Zenho Chad Bennett
(Part 1) Shadow, Trauma or Attachment Wound?
What is the difference between a shadow, a trauma and an attachment issue? And how can you direct your psychotherapist to serve you best? Think of this exploration as a dart board. You may show up in a counseling relationship unsure of what you are working on but you’d like to throw a dart. And a good counselor helps you find the board. But over time you want to take more responsibility for your healing, you’d like to take it a step further. Perhaps after throwing a few darts, you see that the board has many different areas and you’d appreciate a bit more precision or to throw darts more skillfully.
Here’s a good way to look at 3 areas of the dart board:
Shadows are psychological issues and resolved by thinking and insight.
Traumas are biological issues and resolved by sensing and resourcing the body.
Attachment wounds are ultimately spiritual issues and resolved by being.
Shadows are psychological, can occur at any level of development, and are unconscious by definition. Shadows are parts of your psyche which are disowned and they’re often projected on to other people. They’re parts of personality which have been pushed out of awareness. So you might already see humor that when you’re disclosing issues to a counselor, you’re only throwing darts at the part of the board you can see!
Uncovering shadows requires direct insight. Eureka! You suddenly see a part of yourself you didn’t before. Because shadows are unconscious, it’s often helpful when a counselor challenges you directly, showing you what you do not want to see. Initially you may feel sick or disgusted with a shadow emerging into awareness- which is evidence something has been suppressed- but over time you begin to feel more whole as you include its perspective. Counselors who are good shadow workers challenge your belief systems, press the edges of your comfort zone and point out your incongruence in order to help you see yourself from a more insightful perspective.
Here’s a brief example. Someone in the business world finds herself generally successful but she gets the feedback from her boss that she’s not a team player. At first she reflects, “Who needs this team, especially when they’re such a group of slackers and I’m responsible for 80% of our revenue intake”. But luckily her counselor points out that she’s defensive, angry and a bit burned out from working so hard. Over time she discovers that the part of her personality in conscious awareness is the “achiever” and she becomes curious what she is projecting on the “underachievers” while making sure to work her tail off to keep her “achiever” alive. She’s unconscious of the part of herself who is insecure, underachieving, and who resents criticism and she’s paying the price by not feeling connected with her team and feeling exhausted from overachieving. Perhaps there is part of her that would really like to “slack” and by integrating this shadow part over time, her relationships might improve and she may even be able to “achieve” at higher, more meaningful levels.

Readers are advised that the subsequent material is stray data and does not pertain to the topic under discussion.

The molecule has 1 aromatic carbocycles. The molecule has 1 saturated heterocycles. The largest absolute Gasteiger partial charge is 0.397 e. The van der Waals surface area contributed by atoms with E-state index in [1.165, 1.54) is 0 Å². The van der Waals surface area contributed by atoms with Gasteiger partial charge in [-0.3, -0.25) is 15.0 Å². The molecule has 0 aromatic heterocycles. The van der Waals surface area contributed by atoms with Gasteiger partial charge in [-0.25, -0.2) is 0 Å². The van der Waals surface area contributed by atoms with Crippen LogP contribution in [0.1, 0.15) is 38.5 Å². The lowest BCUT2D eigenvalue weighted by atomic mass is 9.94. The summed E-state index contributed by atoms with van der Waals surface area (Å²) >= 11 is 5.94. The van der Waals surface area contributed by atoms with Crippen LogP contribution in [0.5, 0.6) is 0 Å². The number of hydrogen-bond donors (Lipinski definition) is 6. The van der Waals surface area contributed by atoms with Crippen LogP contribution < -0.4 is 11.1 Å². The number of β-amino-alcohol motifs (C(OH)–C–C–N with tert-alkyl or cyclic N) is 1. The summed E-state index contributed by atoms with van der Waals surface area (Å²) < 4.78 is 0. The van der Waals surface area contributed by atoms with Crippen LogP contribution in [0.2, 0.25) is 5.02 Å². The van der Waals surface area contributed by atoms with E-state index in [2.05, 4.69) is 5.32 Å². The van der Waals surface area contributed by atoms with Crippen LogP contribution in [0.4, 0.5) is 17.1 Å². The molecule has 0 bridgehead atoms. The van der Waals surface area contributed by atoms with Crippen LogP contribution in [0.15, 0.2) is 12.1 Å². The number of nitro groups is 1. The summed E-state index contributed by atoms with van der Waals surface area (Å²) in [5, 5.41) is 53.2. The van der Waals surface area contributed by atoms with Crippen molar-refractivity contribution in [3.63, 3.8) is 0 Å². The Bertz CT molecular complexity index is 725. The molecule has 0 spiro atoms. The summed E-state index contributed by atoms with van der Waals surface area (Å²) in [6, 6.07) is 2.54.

Traumas are a different part of the dart board. Rather than psychological, think of traumas as biological. Current research on the brain shows that traumatic experiences register in the levels of the reptilian brain where the main purpose of functioning is to “fight or flight”. Traumas impact the nervous system in the body by “freezing” these biological impulses to move the body. It was not safe physically, emotionally or socially to fully express the intense instinctual energies of fight or flight. Basically, traumatic experience freezes - from shock, boundary violation or even small instances of overwhelm over time- the physical body far below the psychology, much closer to the survival level of experience.